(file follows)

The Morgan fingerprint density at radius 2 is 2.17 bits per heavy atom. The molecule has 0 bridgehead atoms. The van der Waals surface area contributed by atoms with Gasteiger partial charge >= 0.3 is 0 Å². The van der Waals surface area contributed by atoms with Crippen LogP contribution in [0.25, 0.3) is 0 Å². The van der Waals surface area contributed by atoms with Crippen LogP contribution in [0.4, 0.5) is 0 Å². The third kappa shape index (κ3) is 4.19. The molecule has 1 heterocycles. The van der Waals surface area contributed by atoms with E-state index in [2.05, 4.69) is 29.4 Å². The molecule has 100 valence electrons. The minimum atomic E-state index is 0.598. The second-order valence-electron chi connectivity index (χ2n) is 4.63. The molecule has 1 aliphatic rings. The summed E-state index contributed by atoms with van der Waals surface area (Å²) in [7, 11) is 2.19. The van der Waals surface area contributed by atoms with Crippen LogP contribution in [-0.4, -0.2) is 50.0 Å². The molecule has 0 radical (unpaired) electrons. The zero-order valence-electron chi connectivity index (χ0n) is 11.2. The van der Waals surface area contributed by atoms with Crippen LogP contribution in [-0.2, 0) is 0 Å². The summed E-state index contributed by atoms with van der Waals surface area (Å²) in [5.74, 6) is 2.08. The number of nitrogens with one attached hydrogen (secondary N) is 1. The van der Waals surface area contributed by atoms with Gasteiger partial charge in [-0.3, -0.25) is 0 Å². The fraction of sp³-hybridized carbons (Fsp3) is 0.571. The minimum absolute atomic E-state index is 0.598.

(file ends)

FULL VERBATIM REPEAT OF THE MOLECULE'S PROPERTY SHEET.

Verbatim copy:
The Morgan fingerprint density at radius 2 is 2.17 bits per heavy atom. The molecule has 0 bridgehead atoms. The van der Waals surface area contributed by atoms with Gasteiger partial charge >= 0.3 is 0 Å². The van der Waals surface area contributed by atoms with Crippen LogP contribution in [0.25, 0.3) is 0 Å². The van der Waals surface area contributed by atoms with Crippen LogP contribution in [0.4, 0.5) is 0 Å². The third kappa shape index (κ3) is 4.19. The molecule has 1 heterocycles. The van der Waals surface area contributed by atoms with E-state index in [2.05, 4.69) is 29.4 Å². The molecule has 100 valence electrons. The minimum atomic E-state index is 0.598. The second-order valence-electron chi connectivity index (χ2n) is 4.63. The molecule has 1 aliphatic rings. The summed E-state index contributed by atoms with van der Waals surface area (Å²) in [7, 11) is 2.19. The van der Waals surface area contributed by atoms with Crippen LogP contribution in [-0.4, -0.2) is 50.0 Å². The molecule has 0 radical (unpaired) electrons. The zero-order valence-electron chi connectivity index (χ0n) is 11.2. The van der Waals surface area contributed by atoms with Crippen LogP contribution in [-0.2, 0) is 0 Å². The summed E-state index contributed by atoms with van der Waals surface area (Å²) in [5.74, 6) is 2.08. The number of nitrogens with one attached hydrogen (secondary N) is 1. The van der Waals surface area contributed by atoms with Gasteiger partial charge in [-0.3, -0.25) is 0 Å². The fraction of sp³-hybridized carbons (Fsp3) is 0.571. The minimum absolute atomic E-state index is 0.598.